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United States Department of Agriculture

Agricultural Research Service

Research Project: PLANT VARIATION IN CD, PB, ZN AND AS ACCUMULATION AND BIOAVAILABILITY AND METHODS TO LIMIT RISK Title: "Towards practical cadmium phytoextraction with Thlaspi caerulescens"

Authors
item Simmons, R -
item Chaney, Rufus
item Angle, J -
item Kruatrachue, M -
item Klinphoklap, S -
item Reeves, R -
item Bellamy, P -

Submitted to: International Journal of Phytoremediation
Publication Type: Peer Reviewed Journal
Publication Acceptance Date: November 2, 2013
Publication Date: February 12, 2014
Citation: Simmons, R., Chaney, R.L., Angle, J.S., Kruatrachue, M., Klinphoklap, S., Reeves, R.D., Bellamy, P. 2014. "Towards practical cadmium phytoextraction with Thlaspi caerulescens". International Journal of Phytoremediation. DOI:10.1080/15226514.2013.876961.

Interpretive Summary: Cadmium contaminated rice paddies produce rice grain with excessive cadmium which may harm humans who consume the grain over decades. Methods to remove cadmium from such soils are being researched. One possible method to remediate these problems is growing the cadmium hyperaccumulator, alpine pennycress (Thlaspi caerulescens) from southern France which can accumulate over 1000mg Cd/kg dry shoot biomass in health plants. But this species from northern Europe was not able to survive during the monsoon growing season in Mae Sot, Thailand, where zinc mine wastes contaminated rice paddy soils and is causing adverse human health effects. Methods were tested to allow growth of Thlaspi at Mae Sot by using soil ridges to improve drainage, and a fungicide to support growth under the warm conditions. Growing Thlaspi during late Fall, Winter thru early Spring allowed strong biomass production with high cadmium concentration. Acidification of the neutral pH soils allowed greater cadmium accumulation in plant shoots as expected based on greenhouse pot trials previously reported. Potential cadmium removals were modeled for different Thlaspi production methods, showing that much of the contaminated land with <10 mg/kg soil Cd could be phytoremediated within a few years, such that the process would be cost effective. This approach could be applied at many Asian cadmium contaminated rice fields, as well as cadmium contaminated soils in the US requiring remediation.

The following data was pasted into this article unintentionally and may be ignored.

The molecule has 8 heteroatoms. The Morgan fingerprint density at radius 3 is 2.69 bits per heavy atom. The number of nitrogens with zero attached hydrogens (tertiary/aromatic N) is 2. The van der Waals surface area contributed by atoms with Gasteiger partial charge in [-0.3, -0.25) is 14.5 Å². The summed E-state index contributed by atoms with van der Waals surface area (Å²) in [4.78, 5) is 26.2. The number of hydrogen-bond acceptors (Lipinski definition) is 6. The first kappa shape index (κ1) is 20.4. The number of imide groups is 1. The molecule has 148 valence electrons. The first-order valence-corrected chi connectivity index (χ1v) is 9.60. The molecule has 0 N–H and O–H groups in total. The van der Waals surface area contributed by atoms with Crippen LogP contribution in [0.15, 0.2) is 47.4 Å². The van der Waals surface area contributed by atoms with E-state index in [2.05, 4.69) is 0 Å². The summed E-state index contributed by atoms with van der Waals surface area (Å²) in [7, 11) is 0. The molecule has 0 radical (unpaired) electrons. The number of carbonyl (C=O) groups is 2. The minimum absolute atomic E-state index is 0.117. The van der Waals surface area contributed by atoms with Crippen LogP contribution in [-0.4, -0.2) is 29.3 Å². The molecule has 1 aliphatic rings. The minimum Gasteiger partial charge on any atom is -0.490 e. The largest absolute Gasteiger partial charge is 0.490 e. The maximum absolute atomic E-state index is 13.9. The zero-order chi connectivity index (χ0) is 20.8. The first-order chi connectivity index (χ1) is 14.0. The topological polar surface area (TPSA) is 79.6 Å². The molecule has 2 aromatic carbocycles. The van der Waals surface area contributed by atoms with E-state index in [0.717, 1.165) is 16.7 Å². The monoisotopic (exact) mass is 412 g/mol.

Technical Abstract: During 2005-2007, a series of field trials were conducted to investigate the potential of Thlapsi caerulescens ecotypes derived from southern France to phytoextract localized Cd/Zn contamination in Thailand. Soil treatments included pH variation and fertilization level. T. caerulescens ecotypes were transplanted to the field plots three months after germination and harvested in May prior to the onset of seasonal rains. During this three month cultivation period, the growth of T. caerulescens ecotypes was rapid with shoot biomass (DW) ranging from 0.928-2.17 g/plant (278-651 kg/ha (DW)). Shoot Cd and Zn concentrations for the four ecotypes evaluated ranged from 457-597 and 2645-2899 mg/kg (DW). Cadmium and Zn translocation factors (shoot/root) for the ecotypes tested ranged from 0.911-1.06 and 1.65-2.06, and Cd and Zn bioaccumulation factor ranged from 11.5-15.1 and 1.16-1.32, respectively. Over 47% of the paddy fields in the affected area have total soil Cd concentrations ranging from 0.3 to <10.0 mg/kg. In such situations it is envisaged that optimizing the use of fungicidal sprays, acidic soil pH, planting density and prolonging the effective cropping period will enhance rates of Cd and Zn removal to levels that facilitate practical Cd phytoextraction.

Last Modified: 11/28/2014
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